Following prolonged and weekly anti-IEBC demos spearheaded by CORD, the coalition at last called off the protests that in the last phase turned tragic with more than five people fell by police bullets and scores injured in the countrywide demonstrations.
CORD leadership in retreating said they were giving the government side a window period to consider dialogue on the smooth transition of the electoral body. However in a quick rejoinder, legislators allied to the Jubilee party laughed off opposition’s demands saying parliament is the only deciding factor in the IEBC turmoil, this given their monopoly in parliament will provide them with a smooth sail.
Elsewhere, despite the deafening loud cries, the Isaak Hassan led commission has stood its ground vowing never to resign come Jesus or devil. In the latest pompous assertion, the IEBC chairperson said they would rather go to jail than quit; this was in line with the chicken gate scandal.
Like most of past public interest cases like that of former finance minister Kimunya who famously said he’d rather die than resign, to Waiguru, who rubbished off resignation calls, Isaack, and his team has adopted the familiar sound of standing firm despite public pressure.
As history would have it, most of those who publicly defied the pressure did so just for a moment before the kitchen caught fire and they stormed out. The die is cast for Hassan and his team. However, much high and hard faced they might want the public to see.
As an electoral body, public trust and integrity are a significant factor in upholding its existence, and as things stand, IEBC doesn’t meet the threshold.
Demographically, half of the Kenya’s electorate figures given political factors that are CORD vs. Jubilee and rest who are pro-IEBC have lost trust in the electoral body. This in the spirit of public interest disqualifies the current IEBC as it is to oversee the incoming elections.
IEBC still have a corruption scandal, the chicken gate to deal with, while the corrupt counterparts I the UK are in jail surrounded by police, in Kenya the chicken gate fellows are also having police protection only that they’re inside their offices, free.
Translucently, IEBC is still under focus following the failures of the BVR kits during the last elections that was highly contested and recently according to sources, and the same tools loaned to Burundi where again the elections were allegedly marred with inconsistencies.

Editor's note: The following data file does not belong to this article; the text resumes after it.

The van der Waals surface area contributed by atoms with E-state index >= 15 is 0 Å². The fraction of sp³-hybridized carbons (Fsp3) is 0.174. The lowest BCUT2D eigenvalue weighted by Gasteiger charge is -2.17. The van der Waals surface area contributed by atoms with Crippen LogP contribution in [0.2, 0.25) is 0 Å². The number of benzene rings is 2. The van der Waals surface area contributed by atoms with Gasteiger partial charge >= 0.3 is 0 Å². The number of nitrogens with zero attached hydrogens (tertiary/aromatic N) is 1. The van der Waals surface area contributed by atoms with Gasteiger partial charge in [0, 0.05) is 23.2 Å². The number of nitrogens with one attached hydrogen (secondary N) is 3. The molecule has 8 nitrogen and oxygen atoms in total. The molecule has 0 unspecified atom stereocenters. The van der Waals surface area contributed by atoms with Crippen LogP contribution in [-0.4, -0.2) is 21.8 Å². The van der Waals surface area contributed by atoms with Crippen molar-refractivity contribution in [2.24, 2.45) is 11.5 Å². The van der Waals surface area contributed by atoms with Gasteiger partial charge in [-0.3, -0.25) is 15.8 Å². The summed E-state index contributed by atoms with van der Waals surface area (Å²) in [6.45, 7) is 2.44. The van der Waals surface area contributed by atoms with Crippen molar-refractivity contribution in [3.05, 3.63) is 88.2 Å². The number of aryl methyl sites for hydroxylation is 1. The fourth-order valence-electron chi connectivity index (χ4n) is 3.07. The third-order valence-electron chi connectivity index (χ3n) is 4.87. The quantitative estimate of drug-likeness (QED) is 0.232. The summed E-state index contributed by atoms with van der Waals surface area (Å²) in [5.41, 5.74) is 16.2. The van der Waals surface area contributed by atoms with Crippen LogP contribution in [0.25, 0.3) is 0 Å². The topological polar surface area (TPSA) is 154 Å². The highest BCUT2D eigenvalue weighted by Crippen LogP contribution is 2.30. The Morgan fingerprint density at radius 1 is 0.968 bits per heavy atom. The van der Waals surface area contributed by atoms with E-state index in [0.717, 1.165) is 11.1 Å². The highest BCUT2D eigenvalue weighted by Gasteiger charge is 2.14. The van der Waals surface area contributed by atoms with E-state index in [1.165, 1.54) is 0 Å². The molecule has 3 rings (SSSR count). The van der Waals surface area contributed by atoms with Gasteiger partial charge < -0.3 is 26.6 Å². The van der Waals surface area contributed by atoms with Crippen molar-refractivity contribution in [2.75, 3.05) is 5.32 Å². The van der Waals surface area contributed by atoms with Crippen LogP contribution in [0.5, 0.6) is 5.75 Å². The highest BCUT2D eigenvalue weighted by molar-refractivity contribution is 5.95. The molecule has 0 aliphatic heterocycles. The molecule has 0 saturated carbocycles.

Adding up all these fundamental issues makes IEBC, not one of the best to go on with into the next elections. Integrity is critical and also given Kenya’s history with post-election violence blamed on skewed polling system, the country can’t afford to gamble with its existing or assumed peace.
Alternatively, away from the unending fiasco, the debate can be brought to rest with a political solution. We must agree as a constitutional body, and IEBC should only be removed within the constraints of law, but that won’t be possible given the political temperatures and legislative composition which will give one side an open upper hand.
Kenya must adopt a political solution rather than constitutional in ending the IEBC standoff.
Synchronically, the opposition, CORD, have called off the weekly demos to give space for a dialogue a political path that should move towards untying the tight knot. Giving their demands, CORD proposed for Jubilee to nominate their choices to IEBC, and they will also do and bring in a neutral body, advising UN to oversee the incoming elections that the opposition have largely accused the government of plotting to rig. This system applied in South Africa during the post-apartheid period when Mandela came home from jail. Like a hen whose head has been cut off, Isaak Hassan and his team can jump up and down but it’s only moments before they go silent.
Kenya Insights allows guest blogging, if you want to be published on Kenya’s most authoritative and accurate blog, have an expose, news TIPS, story angles, human interest stories, drop us an email on email@example.com or via Telegram